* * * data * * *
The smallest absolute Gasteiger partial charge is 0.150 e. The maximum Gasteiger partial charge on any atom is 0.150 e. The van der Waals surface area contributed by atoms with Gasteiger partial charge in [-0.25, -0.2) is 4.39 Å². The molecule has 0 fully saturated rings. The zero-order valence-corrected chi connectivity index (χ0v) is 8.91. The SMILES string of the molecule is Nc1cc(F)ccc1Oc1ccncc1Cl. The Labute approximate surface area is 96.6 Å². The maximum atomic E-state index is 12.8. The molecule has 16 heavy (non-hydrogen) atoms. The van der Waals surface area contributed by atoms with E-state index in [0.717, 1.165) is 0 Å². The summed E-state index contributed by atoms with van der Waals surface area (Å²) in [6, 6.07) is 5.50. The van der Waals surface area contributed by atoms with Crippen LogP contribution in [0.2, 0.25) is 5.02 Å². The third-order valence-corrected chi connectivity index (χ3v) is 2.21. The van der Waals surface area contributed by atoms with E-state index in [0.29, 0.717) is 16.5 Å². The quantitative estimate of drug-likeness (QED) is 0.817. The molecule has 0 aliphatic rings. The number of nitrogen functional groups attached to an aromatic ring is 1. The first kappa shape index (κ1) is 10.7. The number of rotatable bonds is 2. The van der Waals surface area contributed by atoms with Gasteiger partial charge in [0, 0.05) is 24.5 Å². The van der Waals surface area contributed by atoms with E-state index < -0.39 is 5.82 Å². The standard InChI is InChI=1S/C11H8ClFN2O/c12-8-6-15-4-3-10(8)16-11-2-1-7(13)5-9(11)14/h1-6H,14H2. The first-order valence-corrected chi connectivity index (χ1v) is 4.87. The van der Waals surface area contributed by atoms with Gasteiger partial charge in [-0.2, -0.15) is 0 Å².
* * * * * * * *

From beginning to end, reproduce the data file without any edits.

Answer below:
The smallest absolute Gasteiger partial charge is 0.150 e. The maximum Gasteiger partial charge on any atom is 0.150 e. The van der Waals surface area contributed by atoms with Gasteiger partial charge in [-0.25, -0.2) is 4.39 Å². The molecule has 0 fully saturated rings. The zero-order valence-corrected chi connectivity index (χ0v) is 8.91. The SMILES string of the molecule is Nc1cc(F)ccc1Oc1ccncc1Cl. The Labute approximate surface area is 96.6 Å². The maximum atomic E-state index is 12.8. The molecule has 16 heavy (non-hydrogen) atoms. The van der Waals surface area contributed by atoms with E-state index in [0.717, 1.165) is 0 Å². The summed E-state index contributed by atoms with van der Waals surface area (Å²) in [6, 6.07) is 5.50. The van der Waals surface area contributed by atoms with Crippen LogP contribution in [0.2, 0.25) is 5.02 Å². The third-order valence-corrected chi connectivity index (χ3v) is 2.21. The van der Waals surface area contributed by atoms with E-state index in [0.29, 0.717) is 16.5 Å². The quantitative estimate of drug-likeness (QED) is 0.817. The molecule has 0 aliphatic rings. The number of nitrogen functional groups attached to an aromatic ring is 1. The first kappa shape index (κ1) is 10.7. The number of rotatable bonds is 2. The van der Waals surface area contributed by atoms with Gasteiger partial charge in [0, 0.05) is 24.5 Å². The van der Waals surface area contributed by atoms with E-state index < -0.39 is 5.82 Å². The standard InChI is InChI=1S/C11H8ClFN2O/c12-8-6-15-4-3-10(8)16-11-2-1-7(13)5-9(11)14/h1-6H,14H2. The first-order valence-corrected chi connectivity index (χ1v) is 4.87. The van der Waals surface area contributed by atoms with Gasteiger partial charge in [-0.2, -0.15) is 0 Å².